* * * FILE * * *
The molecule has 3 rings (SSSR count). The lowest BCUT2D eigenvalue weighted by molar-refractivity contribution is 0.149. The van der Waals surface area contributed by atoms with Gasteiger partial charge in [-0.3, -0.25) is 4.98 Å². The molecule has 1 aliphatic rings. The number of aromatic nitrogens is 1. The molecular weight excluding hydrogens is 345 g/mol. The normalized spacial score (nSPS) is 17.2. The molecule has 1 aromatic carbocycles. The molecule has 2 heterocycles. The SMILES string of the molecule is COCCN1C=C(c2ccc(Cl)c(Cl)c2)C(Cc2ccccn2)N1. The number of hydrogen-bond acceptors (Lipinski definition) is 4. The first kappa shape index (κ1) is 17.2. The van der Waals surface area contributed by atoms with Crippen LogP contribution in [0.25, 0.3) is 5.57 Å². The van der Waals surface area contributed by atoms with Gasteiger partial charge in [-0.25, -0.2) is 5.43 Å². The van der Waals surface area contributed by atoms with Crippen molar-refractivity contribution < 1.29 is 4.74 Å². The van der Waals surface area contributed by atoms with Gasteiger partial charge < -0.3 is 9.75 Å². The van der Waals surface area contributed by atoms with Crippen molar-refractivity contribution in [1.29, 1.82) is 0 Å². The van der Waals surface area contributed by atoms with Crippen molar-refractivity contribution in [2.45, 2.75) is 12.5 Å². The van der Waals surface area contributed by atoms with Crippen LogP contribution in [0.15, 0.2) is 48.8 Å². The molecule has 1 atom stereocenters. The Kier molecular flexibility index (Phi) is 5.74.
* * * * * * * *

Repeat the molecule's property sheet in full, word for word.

The molecule has 3 rings (SSSR count). The lowest BCUT2D eigenvalue weighted by molar-refractivity contribution is 0.149. The van der Waals surface area contributed by atoms with Gasteiger partial charge in [-0.3, -0.25) is 4.98 Å². The molecule has 1 aliphatic rings. The number of aromatic nitrogens is 1. The molecular weight excluding hydrogens is 345 g/mol. The normalized spacial score (nSPS) is 17.2. The molecule has 1 aromatic carbocycles. The molecule has 2 heterocycles. The SMILES string of the molecule is COCCN1C=C(c2ccc(Cl)c(Cl)c2)C(Cc2ccccn2)N1. The number of hydrogen-bond acceptors (Lipinski definition) is 4. The first kappa shape index (κ1) is 17.2. The van der Waals surface area contributed by atoms with Crippen LogP contribution in [0.25, 0.3) is 5.57 Å². The van der Waals surface area contributed by atoms with Gasteiger partial charge in [-0.25, -0.2) is 5.43 Å². The van der Waals surface area contributed by atoms with Crippen molar-refractivity contribution < 1.29 is 4.74 Å². The van der Waals surface area contributed by atoms with Gasteiger partial charge < -0.3 is 9.75 Å². The van der Waals surface area contributed by atoms with Crippen molar-refractivity contribution in [1.29, 1.82) is 0 Å². The van der Waals surface area contributed by atoms with Crippen molar-refractivity contribution in [2.45, 2.75) is 12.5 Å². The van der Waals surface area contributed by atoms with Crippen LogP contribution in [0.15, 0.2) is 48.8 Å². The molecule has 1 atom stereocenters. The Kier molecular flexibility index (Phi) is 5.74.